The majority of primary CNS tumors in adults are comprised of gliomas (astrocytomas, oligodendrogliomas and ependymomas). The diagnosis has historically been based on the histologic appearance of these tumors. However, as molecular data have accumulated over the years, there is considerable evidence that the molecular diversity (even within the same diagnostic entity) may account for the heterogeneity of clinical outcomes, such as response to treatment, time to progression and overall survival after diagnosis. These molecular markers are becoming more useful in the field of neuro-oncology. They can assist in diagnosis, provide prognostic information and potentially predict response to therapy. Perhaps the greatest potential for these molecular aberrations is that they may represent therapeutic targets themselves. In this article, we summarize the findings of important, published biomarker studies in adult gliomas and provide an overview of the practical uses of these markers in the clinical setting, as well as the current understanding of molecular gliomagenesis.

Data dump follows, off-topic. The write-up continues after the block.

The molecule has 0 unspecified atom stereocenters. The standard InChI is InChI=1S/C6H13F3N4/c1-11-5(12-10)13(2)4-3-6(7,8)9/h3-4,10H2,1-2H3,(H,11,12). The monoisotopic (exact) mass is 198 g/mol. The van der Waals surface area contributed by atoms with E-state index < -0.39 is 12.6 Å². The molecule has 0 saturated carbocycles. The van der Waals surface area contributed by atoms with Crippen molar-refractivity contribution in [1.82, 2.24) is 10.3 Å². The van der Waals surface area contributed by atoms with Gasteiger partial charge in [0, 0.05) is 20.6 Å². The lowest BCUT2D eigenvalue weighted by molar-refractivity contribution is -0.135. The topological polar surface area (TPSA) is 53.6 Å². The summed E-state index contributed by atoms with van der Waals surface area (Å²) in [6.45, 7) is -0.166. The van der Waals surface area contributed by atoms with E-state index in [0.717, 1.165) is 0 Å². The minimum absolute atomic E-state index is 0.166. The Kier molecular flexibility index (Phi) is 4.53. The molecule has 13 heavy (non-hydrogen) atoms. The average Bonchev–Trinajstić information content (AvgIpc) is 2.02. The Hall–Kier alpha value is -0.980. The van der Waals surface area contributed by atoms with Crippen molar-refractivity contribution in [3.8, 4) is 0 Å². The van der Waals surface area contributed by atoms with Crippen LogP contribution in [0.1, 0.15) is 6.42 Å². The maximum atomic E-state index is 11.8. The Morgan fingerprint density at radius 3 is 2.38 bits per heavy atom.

- gene expression
ASJC Scopus subject areas
- Pathology and Forensic Medicine
- Molecular Medicine
- Molecular Biology